Emergency departments in New York City generally performed up to task in a series of “mystery patient” drills that were designed to test if ER staff could identify and isolate patients with symptoms of communicable diseases, a new study shows.
Researchers from the New York City Department of Health and Mental Hygiene and the Centers for Disease Control and Prevention conducted 95 drills from December 2015 to May 2016, according to the research published in the CDC’s Morbidity and Mortality Weekly Report.
Patients participating in the study visited the ER and reported signs and symptoms consistent with either measles or Middle East Respiratory Syndrome (MERS). The patients were masked and isolated in 78% of cases, though 39% of the 49 hospitals in the study failed at least one of the drills by keeping the patients waiting for longer than 30 minutes without triage.
Two hospital employees, acting as “trusted agents,” were informed of the drills, leaving the clinical ER staff in the dark. At least 80% of patients were asked about recent fevers, 50% were asked about skin lesions and more than two-thirds were asked about respiratory symptoms.
The vast majority (88%) of patients were given a mask, with 1.5 minutes as the median time between the patient’s entry into the ER and when they were given the masks. The study found a median time of 8.5 minutes from entry into the ER into isolation, which is comparable with previous drills using Ebola symptoms.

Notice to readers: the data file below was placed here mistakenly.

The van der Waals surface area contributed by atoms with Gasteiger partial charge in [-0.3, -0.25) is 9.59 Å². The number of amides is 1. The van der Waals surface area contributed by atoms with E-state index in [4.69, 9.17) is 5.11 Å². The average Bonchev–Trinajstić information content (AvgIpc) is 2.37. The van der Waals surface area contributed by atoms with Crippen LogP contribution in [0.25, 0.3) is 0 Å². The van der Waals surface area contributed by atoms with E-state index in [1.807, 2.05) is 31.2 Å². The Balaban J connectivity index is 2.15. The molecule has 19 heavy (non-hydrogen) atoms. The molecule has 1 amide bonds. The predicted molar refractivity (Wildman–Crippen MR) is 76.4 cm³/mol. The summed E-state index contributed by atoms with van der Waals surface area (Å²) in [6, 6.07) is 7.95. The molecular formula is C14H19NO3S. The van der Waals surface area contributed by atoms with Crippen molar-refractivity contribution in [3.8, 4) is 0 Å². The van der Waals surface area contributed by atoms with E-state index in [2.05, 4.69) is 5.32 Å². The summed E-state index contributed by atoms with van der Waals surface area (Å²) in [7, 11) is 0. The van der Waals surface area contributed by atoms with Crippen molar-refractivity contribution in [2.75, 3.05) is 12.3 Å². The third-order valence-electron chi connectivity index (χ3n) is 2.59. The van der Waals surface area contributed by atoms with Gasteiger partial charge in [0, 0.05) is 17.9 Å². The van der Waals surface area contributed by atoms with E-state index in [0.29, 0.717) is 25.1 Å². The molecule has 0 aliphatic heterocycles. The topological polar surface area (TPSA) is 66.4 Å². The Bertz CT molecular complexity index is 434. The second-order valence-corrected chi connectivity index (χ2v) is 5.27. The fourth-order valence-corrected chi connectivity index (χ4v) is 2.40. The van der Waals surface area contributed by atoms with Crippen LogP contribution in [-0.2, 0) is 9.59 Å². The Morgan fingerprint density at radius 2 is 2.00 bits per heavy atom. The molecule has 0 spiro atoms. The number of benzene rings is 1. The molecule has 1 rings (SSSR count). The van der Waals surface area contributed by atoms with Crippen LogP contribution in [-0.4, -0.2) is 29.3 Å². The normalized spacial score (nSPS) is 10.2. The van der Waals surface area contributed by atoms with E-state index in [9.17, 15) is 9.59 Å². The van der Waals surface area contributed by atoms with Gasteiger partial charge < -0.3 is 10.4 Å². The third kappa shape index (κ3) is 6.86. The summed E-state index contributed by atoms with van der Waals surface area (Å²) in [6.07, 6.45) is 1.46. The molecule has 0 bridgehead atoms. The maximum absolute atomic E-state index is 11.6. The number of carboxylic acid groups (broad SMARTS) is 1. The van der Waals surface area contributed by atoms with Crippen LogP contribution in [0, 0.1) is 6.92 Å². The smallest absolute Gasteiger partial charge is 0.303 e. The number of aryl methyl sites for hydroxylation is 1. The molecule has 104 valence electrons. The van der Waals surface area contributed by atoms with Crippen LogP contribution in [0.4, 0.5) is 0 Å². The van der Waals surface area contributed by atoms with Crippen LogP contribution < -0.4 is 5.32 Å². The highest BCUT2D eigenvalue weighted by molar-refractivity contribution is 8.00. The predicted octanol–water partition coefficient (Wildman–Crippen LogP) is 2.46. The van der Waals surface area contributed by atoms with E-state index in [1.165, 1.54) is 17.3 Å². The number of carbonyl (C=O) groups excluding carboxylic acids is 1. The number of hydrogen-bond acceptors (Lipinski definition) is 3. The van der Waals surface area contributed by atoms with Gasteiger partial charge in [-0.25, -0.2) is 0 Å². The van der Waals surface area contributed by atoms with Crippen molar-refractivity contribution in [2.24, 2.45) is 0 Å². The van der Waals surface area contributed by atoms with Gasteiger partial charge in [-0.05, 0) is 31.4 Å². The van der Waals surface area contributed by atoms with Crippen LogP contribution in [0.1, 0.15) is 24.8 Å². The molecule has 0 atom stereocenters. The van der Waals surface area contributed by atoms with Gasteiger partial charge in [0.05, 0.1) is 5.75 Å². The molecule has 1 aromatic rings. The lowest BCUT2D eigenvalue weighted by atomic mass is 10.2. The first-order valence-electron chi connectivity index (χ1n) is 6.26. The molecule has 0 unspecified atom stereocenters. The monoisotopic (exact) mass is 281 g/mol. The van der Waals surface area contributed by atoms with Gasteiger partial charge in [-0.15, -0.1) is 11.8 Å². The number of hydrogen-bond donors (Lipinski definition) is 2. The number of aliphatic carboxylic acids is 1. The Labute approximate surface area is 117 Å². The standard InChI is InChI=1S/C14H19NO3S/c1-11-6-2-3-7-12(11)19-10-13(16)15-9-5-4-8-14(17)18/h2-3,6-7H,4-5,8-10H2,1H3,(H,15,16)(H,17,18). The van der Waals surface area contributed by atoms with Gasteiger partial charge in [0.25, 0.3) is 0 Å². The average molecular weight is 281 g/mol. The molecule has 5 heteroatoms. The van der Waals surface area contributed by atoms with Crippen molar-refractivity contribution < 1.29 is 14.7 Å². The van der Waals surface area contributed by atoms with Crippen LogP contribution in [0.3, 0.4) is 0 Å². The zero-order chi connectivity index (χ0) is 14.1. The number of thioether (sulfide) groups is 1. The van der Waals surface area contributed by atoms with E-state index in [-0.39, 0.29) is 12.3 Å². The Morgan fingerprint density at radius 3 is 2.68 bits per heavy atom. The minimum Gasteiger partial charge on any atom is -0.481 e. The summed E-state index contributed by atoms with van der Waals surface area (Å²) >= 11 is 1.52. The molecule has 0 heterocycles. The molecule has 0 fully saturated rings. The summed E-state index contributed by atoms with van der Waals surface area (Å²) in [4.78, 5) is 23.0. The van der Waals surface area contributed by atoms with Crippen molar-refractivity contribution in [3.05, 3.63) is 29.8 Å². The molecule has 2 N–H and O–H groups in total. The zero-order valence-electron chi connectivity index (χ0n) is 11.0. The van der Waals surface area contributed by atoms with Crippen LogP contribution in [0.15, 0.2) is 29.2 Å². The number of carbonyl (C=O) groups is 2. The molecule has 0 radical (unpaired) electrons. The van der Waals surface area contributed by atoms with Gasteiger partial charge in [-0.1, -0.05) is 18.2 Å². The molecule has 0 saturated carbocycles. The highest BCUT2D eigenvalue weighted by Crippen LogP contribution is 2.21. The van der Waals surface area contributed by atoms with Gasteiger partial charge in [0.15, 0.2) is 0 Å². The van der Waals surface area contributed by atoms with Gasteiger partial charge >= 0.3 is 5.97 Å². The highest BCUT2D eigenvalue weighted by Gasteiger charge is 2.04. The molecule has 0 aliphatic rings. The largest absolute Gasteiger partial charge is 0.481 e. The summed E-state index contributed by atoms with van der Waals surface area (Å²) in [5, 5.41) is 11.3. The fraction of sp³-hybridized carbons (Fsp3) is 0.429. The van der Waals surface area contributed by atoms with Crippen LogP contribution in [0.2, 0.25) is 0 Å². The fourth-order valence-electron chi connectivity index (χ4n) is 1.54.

Patients with a travel history were far more likely to be masked and isolated, though there was some confusion among the ER staff as to which locations were risky. The researchers recommend clinicians routinely ask patients about travel.
“The finding that masking and isolation occurred significantly more frequently in situations where a travel history had been elicited suggests that routinely inquiring about recent travel could prevent exposures to infectious patients at critical entry points to the healthcare system,” researchers said.
The researchers also examined the ED teams’ infection control measures and found that just 36% of staff members performed personal hand hygiene. Only 16% told patients to do so.